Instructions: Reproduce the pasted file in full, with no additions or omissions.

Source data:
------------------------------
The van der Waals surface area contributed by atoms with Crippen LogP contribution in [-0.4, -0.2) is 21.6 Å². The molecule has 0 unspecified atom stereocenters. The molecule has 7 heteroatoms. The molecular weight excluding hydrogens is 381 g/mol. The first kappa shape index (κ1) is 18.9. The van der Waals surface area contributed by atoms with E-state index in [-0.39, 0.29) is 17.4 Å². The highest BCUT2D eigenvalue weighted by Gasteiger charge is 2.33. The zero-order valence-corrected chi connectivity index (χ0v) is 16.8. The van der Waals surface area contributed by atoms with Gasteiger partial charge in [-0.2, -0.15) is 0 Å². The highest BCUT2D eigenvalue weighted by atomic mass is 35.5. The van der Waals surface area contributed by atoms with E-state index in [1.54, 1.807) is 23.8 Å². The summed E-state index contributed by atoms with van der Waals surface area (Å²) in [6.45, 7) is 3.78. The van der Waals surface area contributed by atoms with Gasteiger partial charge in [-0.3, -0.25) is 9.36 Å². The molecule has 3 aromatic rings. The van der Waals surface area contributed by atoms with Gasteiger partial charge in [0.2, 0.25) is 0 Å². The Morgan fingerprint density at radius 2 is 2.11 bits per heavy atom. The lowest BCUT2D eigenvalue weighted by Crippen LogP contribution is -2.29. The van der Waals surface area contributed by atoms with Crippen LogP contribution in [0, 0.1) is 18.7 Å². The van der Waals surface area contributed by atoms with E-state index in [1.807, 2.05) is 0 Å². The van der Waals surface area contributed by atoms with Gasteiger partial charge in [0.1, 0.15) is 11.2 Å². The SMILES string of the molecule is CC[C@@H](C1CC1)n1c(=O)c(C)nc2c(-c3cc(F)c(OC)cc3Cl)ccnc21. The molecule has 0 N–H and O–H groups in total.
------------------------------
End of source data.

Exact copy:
The van der Waals surface area contributed by atoms with Crippen LogP contribution in [-0.4, -0.2) is 21.6 Å². The molecule has 0 unspecified atom stereocenters. The molecule has 7 heteroatoms. The molecular weight excluding hydrogens is 381 g/mol. The first kappa shape index (κ1) is 18.9. The van der Waals surface area contributed by atoms with E-state index in [-0.39, 0.29) is 17.4 Å². The highest BCUT2D eigenvalue weighted by Gasteiger charge is 2.33. The zero-order valence-corrected chi connectivity index (χ0v) is 16.8. The van der Waals surface area contributed by atoms with Gasteiger partial charge in [-0.2, -0.15) is 0 Å². The highest BCUT2D eigenvalue weighted by atomic mass is 35.5. The van der Waals surface area contributed by atoms with E-state index in [1.54, 1.807) is 23.8 Å². The summed E-state index contributed by atoms with van der Waals surface area (Å²) in [6.45, 7) is 3.78. The van der Waals surface area contributed by atoms with Gasteiger partial charge in [-0.3, -0.25) is 9.36 Å². The molecule has 3 aromatic rings. The van der Waals surface area contributed by atoms with Gasteiger partial charge in [0.2, 0.25) is 0 Å². The Morgan fingerprint density at radius 2 is 2.11 bits per heavy atom. The lowest BCUT2D eigenvalue weighted by Crippen LogP contribution is -2.29. The van der Waals surface area contributed by atoms with Crippen LogP contribution in [0, 0.1) is 18.7 Å². The van der Waals surface area contributed by atoms with E-state index in [1.807, 2.05) is 0 Å². The van der Waals surface area contributed by atoms with Gasteiger partial charge in [0.1, 0.15) is 11.2 Å². The SMILES string of the molecule is CC[C@@H](C1CC1)n1c(=O)c(C)nc2c(-c3cc(F)c(OC)cc3Cl)ccnc21. The molecule has 0 N–H and O–H groups in total.